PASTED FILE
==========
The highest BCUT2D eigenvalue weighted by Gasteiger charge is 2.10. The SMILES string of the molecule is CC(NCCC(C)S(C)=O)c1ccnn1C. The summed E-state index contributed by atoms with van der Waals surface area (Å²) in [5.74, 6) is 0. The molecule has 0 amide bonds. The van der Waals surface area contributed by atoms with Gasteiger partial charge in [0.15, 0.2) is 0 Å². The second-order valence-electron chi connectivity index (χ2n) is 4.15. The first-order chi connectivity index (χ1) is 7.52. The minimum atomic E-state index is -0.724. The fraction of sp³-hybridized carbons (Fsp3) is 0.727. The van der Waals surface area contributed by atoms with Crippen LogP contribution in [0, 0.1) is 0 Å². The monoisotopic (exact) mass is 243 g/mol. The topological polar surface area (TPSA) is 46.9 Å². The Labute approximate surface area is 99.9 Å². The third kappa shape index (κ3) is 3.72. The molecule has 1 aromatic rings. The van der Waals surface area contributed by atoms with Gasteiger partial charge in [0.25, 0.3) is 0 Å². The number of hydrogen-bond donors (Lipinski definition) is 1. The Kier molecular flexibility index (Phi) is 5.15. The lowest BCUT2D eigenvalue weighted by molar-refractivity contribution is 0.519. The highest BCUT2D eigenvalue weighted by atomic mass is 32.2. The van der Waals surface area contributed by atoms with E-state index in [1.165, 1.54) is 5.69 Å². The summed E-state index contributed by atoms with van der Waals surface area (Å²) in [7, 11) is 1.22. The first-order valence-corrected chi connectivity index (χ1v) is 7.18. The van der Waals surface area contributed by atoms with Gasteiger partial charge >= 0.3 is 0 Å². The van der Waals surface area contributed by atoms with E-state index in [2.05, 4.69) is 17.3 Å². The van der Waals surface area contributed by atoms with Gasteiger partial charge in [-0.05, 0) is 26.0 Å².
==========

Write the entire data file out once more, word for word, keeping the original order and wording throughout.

The highest BCUT2D eigenvalue weighted by Gasteiger charge is 2.10. The SMILES string of the molecule is CC(NCCC(C)S(C)=O)c1ccnn1C. The summed E-state index contributed by atoms with van der Waals surface area (Å²) in [5.74, 6) is 0. The molecule has 0 amide bonds. The van der Waals surface area contributed by atoms with Gasteiger partial charge in [0.15, 0.2) is 0 Å². The second-order valence-electron chi connectivity index (χ2n) is 4.15. The first-order chi connectivity index (χ1) is 7.52. The minimum atomic E-state index is -0.724. The fraction of sp³-hybridized carbons (Fsp3) is 0.727. The van der Waals surface area contributed by atoms with Crippen LogP contribution in [0, 0.1) is 0 Å². The monoisotopic (exact) mass is 243 g/mol. The topological polar surface area (TPSA) is 46.9 Å². The Labute approximate surface area is 99.9 Å². The third kappa shape index (κ3) is 3.72. The molecule has 1 aromatic rings. The van der Waals surface area contributed by atoms with Gasteiger partial charge in [0.25, 0.3) is 0 Å². The number of hydrogen-bond donors (Lipinski definition) is 1. The Kier molecular flexibility index (Phi) is 5.15. The lowest BCUT2D eigenvalue weighted by molar-refractivity contribution is 0.519. The highest BCUT2D eigenvalue weighted by atomic mass is 32.2. The van der Waals surface area contributed by atoms with E-state index in [1.165, 1.54) is 5.69 Å². The summed E-state index contributed by atoms with van der Waals surface area (Å²) in [7, 11) is 1.22. The first-order valence-corrected chi connectivity index (χ1v) is 7.18. The van der Waals surface area contributed by atoms with Gasteiger partial charge >= 0.3 is 0 Å². The van der Waals surface area contributed by atoms with E-state index in [2.05, 4.69) is 17.3 Å². The van der Waals surface area contributed by atoms with Gasteiger partial charge in [-0.05, 0) is 26.0 Å².